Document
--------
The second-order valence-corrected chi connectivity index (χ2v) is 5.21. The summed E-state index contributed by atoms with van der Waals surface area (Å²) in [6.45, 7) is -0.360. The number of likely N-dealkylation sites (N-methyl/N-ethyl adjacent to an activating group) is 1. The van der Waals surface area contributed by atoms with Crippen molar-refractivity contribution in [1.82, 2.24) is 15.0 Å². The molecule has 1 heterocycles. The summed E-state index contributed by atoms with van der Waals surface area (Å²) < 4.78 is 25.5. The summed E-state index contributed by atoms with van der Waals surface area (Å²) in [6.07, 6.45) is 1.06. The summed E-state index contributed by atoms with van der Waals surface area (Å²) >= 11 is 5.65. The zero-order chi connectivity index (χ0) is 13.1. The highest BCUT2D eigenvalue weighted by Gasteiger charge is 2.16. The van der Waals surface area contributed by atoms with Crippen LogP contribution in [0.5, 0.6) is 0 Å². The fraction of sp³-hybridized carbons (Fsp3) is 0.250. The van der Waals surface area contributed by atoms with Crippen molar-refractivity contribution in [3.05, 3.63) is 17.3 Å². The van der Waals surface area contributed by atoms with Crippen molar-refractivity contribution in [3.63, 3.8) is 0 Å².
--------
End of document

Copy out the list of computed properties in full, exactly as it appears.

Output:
The second-order valence-corrected chi connectivity index (χ2v) is 5.21. The summed E-state index contributed by atoms with van der Waals surface area (Å²) in [6.45, 7) is -0.360. The number of likely N-dealkylation sites (N-methyl/N-ethyl adjacent to an activating group) is 1. The van der Waals surface area contributed by atoms with Crippen molar-refractivity contribution in [1.82, 2.24) is 15.0 Å². The molecule has 1 heterocycles. The summed E-state index contributed by atoms with van der Waals surface area (Å²) < 4.78 is 25.5. The summed E-state index contributed by atoms with van der Waals surface area (Å²) in [6.07, 6.45) is 1.06. The summed E-state index contributed by atoms with van der Waals surface area (Å²) >= 11 is 5.65. The zero-order chi connectivity index (χ0) is 13.1. The highest BCUT2D eigenvalue weighted by Gasteiger charge is 2.16. The van der Waals surface area contributed by atoms with Crippen LogP contribution in [0.5, 0.6) is 0 Å². The fraction of sp³-hybridized carbons (Fsp3) is 0.250. The van der Waals surface area contributed by atoms with Crippen molar-refractivity contribution in [3.05, 3.63) is 17.3 Å². The van der Waals surface area contributed by atoms with Crippen molar-refractivity contribution in [3.63, 3.8) is 0 Å².